Friday, September 29, 2017

The First Epistle of Paul the Apostle to the Church at Corinth
Chapter 9:19-23

19 For though I be free from all men, yet have I made myself servant unto all men, that I may win the more.
20 And unto the Jews, I become as a Jew, that I may win the Jews: to them that are under the Law, as though I were under the Law, that I may win them that are under the Law:
21 To them that are without Law, as though I were without Law, (when I am not without Law as pertaining to God, but am in the Law through Christ) that I may win them that are without Law:
22 To the weak I become as weak, that I may win the weak: I am made all things to all men, that I might by all means save some.
23 And this I do for the Gospel’s sake, that I might be partaker thereof with you.

Related Scripture:
Matthew 20:25-27; Acts 16:3; Romans 10:33; Galatians 2:3


We have often expounded upon the command by Jesus Christ to be the servant of all men. Recall friends, if you will how He washed the feet of the disciples so that He would show by example what this was to entail. (Read John 13:5-17)

As such, so did the Apostle Paul, sought to explain to the Corinthian church how they should also be all things to all men, to be the ultimate servant of God, in that they might bring others to the foot of the cross to seek redemption.

Thursday, September 28, 2017

The First Epistle of Paul the Apostle to the Church at Corinth
Chapter 9:14, 18

I leave it up to yourselves, to make your own conclusions today

14 So also hath the Lord ordained, that they which preach the Gospel, should live of the Gospel.
18 What is my reward then? verily that when I preach the Gospel, I make the Gospel of Christ free, that I abuse not mine authority in the Gospel.

Related Scripture:
Matthew 10:10; Romans 10:15; 1 Corinthians 7:31, 9:12, 10:33; Galatians 5:13

Tuesday, September 26, 2017

The First Epistle of Paul the Apostle to the Church at Corinth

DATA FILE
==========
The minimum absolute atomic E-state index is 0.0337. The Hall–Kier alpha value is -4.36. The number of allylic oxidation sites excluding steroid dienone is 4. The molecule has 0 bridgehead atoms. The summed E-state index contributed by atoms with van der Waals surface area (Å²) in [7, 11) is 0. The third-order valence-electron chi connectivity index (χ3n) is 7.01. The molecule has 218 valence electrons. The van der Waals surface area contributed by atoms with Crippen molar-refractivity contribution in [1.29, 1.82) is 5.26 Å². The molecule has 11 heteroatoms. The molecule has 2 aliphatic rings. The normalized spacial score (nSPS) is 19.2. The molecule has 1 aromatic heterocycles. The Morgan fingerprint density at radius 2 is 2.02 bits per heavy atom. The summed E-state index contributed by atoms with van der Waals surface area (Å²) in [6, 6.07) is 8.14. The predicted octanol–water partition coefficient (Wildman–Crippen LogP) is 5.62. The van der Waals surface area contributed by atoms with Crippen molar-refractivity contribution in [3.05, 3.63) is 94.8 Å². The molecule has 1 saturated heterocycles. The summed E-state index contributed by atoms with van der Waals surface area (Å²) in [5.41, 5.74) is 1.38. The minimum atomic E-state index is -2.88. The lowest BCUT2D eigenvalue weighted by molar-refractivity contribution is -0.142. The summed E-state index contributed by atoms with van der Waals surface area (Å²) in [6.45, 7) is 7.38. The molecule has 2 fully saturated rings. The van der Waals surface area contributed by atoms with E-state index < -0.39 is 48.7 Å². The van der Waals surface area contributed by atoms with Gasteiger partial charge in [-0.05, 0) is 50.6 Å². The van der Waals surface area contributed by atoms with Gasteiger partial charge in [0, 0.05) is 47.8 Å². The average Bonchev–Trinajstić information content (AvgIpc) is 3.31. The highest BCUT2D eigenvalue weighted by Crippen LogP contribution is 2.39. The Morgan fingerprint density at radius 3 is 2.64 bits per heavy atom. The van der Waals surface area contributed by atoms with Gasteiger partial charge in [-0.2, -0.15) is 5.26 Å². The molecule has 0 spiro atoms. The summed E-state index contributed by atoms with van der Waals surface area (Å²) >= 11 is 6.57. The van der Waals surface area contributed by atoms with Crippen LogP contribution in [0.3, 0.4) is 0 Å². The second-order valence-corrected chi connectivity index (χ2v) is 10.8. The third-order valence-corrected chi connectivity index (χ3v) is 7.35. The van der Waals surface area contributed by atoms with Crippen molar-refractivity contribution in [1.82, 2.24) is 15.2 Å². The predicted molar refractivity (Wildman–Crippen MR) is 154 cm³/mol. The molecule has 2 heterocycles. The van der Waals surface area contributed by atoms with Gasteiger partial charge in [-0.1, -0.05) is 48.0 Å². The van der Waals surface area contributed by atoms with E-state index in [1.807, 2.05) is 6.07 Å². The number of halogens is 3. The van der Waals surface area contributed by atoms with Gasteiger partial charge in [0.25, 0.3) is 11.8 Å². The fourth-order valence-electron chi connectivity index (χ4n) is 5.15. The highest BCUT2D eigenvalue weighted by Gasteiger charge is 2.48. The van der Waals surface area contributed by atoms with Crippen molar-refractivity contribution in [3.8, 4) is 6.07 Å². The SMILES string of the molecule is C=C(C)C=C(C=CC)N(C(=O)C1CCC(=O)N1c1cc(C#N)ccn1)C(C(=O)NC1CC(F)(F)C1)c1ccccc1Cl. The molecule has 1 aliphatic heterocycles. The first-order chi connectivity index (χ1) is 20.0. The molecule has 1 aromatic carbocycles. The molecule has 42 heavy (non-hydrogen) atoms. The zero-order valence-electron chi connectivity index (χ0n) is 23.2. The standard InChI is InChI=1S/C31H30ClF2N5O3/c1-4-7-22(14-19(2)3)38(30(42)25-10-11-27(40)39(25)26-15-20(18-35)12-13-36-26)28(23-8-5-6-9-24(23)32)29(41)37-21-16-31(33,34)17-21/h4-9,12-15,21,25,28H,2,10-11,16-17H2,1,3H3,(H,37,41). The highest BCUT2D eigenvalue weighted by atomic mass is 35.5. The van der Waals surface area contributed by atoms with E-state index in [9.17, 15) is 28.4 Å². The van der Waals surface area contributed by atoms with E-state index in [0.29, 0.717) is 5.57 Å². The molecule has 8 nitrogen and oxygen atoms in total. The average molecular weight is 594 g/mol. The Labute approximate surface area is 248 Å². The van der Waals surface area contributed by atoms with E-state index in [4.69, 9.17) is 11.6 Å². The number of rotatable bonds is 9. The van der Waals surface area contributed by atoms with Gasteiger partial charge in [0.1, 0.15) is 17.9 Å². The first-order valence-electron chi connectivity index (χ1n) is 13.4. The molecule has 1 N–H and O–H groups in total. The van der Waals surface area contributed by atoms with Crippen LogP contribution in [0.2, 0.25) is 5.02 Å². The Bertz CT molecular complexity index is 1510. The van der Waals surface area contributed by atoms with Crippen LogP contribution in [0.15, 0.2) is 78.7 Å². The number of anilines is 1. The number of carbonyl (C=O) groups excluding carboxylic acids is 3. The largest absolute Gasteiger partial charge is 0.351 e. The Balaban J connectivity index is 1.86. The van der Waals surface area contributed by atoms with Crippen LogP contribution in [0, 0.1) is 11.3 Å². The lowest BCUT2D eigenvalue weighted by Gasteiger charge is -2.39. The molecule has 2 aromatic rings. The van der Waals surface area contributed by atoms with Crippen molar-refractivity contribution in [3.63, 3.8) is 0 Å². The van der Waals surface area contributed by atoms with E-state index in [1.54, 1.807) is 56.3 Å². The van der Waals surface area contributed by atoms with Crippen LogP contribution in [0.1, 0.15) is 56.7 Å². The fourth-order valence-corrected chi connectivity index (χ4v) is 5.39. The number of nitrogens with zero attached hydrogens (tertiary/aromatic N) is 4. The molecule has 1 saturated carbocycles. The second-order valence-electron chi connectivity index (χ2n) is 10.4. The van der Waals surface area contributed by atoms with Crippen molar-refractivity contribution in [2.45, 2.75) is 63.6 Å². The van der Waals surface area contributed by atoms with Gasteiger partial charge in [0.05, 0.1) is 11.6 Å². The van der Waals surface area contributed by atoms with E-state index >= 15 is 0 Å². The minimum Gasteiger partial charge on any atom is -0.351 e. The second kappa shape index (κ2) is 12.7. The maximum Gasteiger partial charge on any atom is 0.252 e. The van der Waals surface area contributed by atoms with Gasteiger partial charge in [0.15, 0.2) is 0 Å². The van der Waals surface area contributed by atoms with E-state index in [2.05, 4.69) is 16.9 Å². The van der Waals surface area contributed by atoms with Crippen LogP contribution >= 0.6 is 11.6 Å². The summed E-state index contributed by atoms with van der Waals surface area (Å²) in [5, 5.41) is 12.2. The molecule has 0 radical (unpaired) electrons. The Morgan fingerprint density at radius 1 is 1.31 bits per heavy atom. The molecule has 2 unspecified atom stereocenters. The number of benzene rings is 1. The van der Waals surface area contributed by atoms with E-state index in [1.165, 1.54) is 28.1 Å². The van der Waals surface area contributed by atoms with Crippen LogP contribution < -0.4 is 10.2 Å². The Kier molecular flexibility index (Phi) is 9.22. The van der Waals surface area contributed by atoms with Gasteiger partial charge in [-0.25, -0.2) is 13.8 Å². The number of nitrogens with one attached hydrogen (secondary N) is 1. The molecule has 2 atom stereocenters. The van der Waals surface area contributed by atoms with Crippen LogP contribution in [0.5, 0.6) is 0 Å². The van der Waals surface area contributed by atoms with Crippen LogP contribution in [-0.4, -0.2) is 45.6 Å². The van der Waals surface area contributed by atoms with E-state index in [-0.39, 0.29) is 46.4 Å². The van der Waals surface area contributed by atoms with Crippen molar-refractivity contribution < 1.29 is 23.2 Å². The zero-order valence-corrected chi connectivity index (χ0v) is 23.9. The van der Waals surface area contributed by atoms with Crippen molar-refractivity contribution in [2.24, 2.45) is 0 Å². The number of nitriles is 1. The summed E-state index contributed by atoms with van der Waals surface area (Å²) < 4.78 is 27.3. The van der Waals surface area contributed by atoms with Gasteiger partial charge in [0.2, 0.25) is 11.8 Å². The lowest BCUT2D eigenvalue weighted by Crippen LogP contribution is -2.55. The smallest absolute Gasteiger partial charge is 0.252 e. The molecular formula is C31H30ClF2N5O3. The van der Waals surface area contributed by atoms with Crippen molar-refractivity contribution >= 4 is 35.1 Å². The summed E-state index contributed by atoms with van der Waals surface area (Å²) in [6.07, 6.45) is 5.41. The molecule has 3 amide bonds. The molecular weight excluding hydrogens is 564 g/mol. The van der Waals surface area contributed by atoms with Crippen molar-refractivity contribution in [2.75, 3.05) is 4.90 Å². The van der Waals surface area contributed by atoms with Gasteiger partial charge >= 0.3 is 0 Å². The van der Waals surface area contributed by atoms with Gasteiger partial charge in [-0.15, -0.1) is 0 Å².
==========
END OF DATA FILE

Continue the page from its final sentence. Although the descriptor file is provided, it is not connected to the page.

Chapter 8:8

8 But meat maketh us not acceptable to God, for neither if we eat, have we the more: neither if we eat not, have we the less.

Related Scripture:
Romans 14:17; Acts 10:9-16; Matthew 15:11; Mark 7:21; Proverbs 3:5, 4:23


We are reminded herein of two scriptures. The first being in the Gospel of Mark and the other in the Book of Acts.

In the former, we read how our Savior defines what makes us acceptable to our Creator by making note that it is what comes out of our mouths, that issues that flow from the heart are what defines what types of persons we are.

In the latter, we see how in Peter's vision we learn that God has cleansed all things for our profit.

In this he tacitly acknowledges, that in the sight of God it matters not what kinds of food we partake of, because he allows us the free use of them, so far as conscience is concerned; but that this liberty, as to the external use of it, is made subject to love. The argument of the Corinthians, therefore, was defective, inasmuch as they inferred the whole from a part, for in the use of them a regard to the claims of love is included. It is, therefore, certain, that meat recommendeth us not to God; and Paul acknowledges this, but he states this exception, that love is recommended to us by God, which it were criminal to overlook.

He does not speak of improvement as to the stomach; for the man who has dined has a better filled stomach than the man who goes fasting; but he means, that we have neither more nor less of righteousness from eating or from abstaining. Besides, he does not speak of every kind of abstinence, or of every kind of eating. For excess and luxury are in themselves displeasing to God, while sobriety and moderation are well-pleasing to him. But let it be understood by us, that the kingdom of God, which is spiritual, does not consist in these outward observances, and therefore, that things indifferent are in themselves of no importance in the sight of God. While he brings this forward in the person of others by anthypophora , [aka hypopora], he at the same time admits that it is true, for it is taken from his own doctrine, which we touched upon a little ago.”
John Calvin - Theologian

Postscript - Read Matthew 4:4

Friday, September 22, 2017

The First Epistle of Paul the Apostle to the Church at Corinth
Chapter 8:3, 6

3 But if any man love God, the same is known of him.
6 Yet unto us there is but one God, which is that Father, of whom are all things, and we in him, and one Lord Jesus Christ, by whom are all things, and we by him.